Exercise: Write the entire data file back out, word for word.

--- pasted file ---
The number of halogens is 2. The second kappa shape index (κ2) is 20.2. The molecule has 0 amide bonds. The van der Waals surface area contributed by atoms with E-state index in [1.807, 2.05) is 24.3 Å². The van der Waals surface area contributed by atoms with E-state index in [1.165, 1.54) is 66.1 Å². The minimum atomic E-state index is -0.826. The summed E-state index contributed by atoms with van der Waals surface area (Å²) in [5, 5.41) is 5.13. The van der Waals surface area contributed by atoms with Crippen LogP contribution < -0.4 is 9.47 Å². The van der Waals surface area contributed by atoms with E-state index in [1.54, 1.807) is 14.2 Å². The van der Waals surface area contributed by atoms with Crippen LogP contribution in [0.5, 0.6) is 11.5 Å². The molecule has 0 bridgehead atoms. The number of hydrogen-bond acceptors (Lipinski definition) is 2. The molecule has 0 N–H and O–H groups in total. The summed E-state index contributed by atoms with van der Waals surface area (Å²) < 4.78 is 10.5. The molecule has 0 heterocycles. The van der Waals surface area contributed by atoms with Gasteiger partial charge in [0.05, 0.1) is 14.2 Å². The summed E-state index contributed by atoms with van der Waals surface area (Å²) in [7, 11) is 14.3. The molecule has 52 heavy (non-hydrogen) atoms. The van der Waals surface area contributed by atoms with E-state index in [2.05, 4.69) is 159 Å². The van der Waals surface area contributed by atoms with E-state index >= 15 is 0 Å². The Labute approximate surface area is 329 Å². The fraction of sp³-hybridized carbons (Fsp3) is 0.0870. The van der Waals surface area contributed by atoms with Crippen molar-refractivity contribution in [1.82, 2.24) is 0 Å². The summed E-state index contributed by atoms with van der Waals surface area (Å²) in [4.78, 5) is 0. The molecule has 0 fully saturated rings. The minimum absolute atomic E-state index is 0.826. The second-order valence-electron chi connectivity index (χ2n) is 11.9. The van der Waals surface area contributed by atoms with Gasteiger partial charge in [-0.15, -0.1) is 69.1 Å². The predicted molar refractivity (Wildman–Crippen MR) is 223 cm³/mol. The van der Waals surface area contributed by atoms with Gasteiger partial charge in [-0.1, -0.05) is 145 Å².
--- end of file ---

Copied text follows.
The number of halogens is 2. The second kappa shape index (κ2) is 20.2. The molecule has 0 amide bonds. The van der Waals surface area contributed by atoms with E-state index in [1.807, 2.05) is 24.3 Å². The van der Waals surface area contributed by atoms with E-state index in [1.165, 1.54) is 66.1 Å². The minimum atomic E-state index is -0.826. The summed E-state index contributed by atoms with van der Waals surface area (Å²) in [5, 5.41) is 5.13. The van der Waals surface area contributed by atoms with Crippen LogP contribution < -0.4 is 9.47 Å². The van der Waals surface area contributed by atoms with E-state index in [1.54, 1.807) is 14.2 Å². The van der Waals surface area contributed by atoms with Crippen LogP contribution in [0.5, 0.6) is 11.5 Å². The molecule has 0 bridgehead atoms. The number of hydrogen-bond acceptors (Lipinski definition) is 2. The molecule has 0 N–H and O–H groups in total. The summed E-state index contributed by atoms with van der Waals surface area (Å²) < 4.78 is 10.5. The molecule has 0 heterocycles. The van der Waals surface area contributed by atoms with Gasteiger partial charge in [0.05, 0.1) is 14.2 Å². The summed E-state index contributed by atoms with van der Waals surface area (Å²) in [7, 11) is 14.3. The molecule has 52 heavy (non-hydrogen) atoms. The van der Waals surface area contributed by atoms with E-state index in [2.05, 4.69) is 159 Å². The van der Waals surface area contributed by atoms with E-state index >= 15 is 0 Å². The Labute approximate surface area is 329 Å². The fraction of sp³-hybridized carbons (Fsp3) is 0.0870. The van der Waals surface area contributed by atoms with Crippen molar-refractivity contribution in [1.82, 2.24) is 0 Å². The summed E-state index contributed by atoms with van der Waals surface area (Å²) in [4.78, 5) is 0. The molecule has 0 fully saturated rings. The minimum absolute atomic E-state index is 0.826. The second-order valence-electron chi connectivity index (χ2n) is 11.9. The van der Waals surface area contributed by atoms with Gasteiger partial charge in [-0.15, -0.1) is 69.1 Å². The predicted molar refractivity (Wildman–Crippen MR) is 223 cm³/mol. The van der Waals surface area contributed by atoms with Gasteiger partial charge in [-0.1, -0.05) is 145 Å².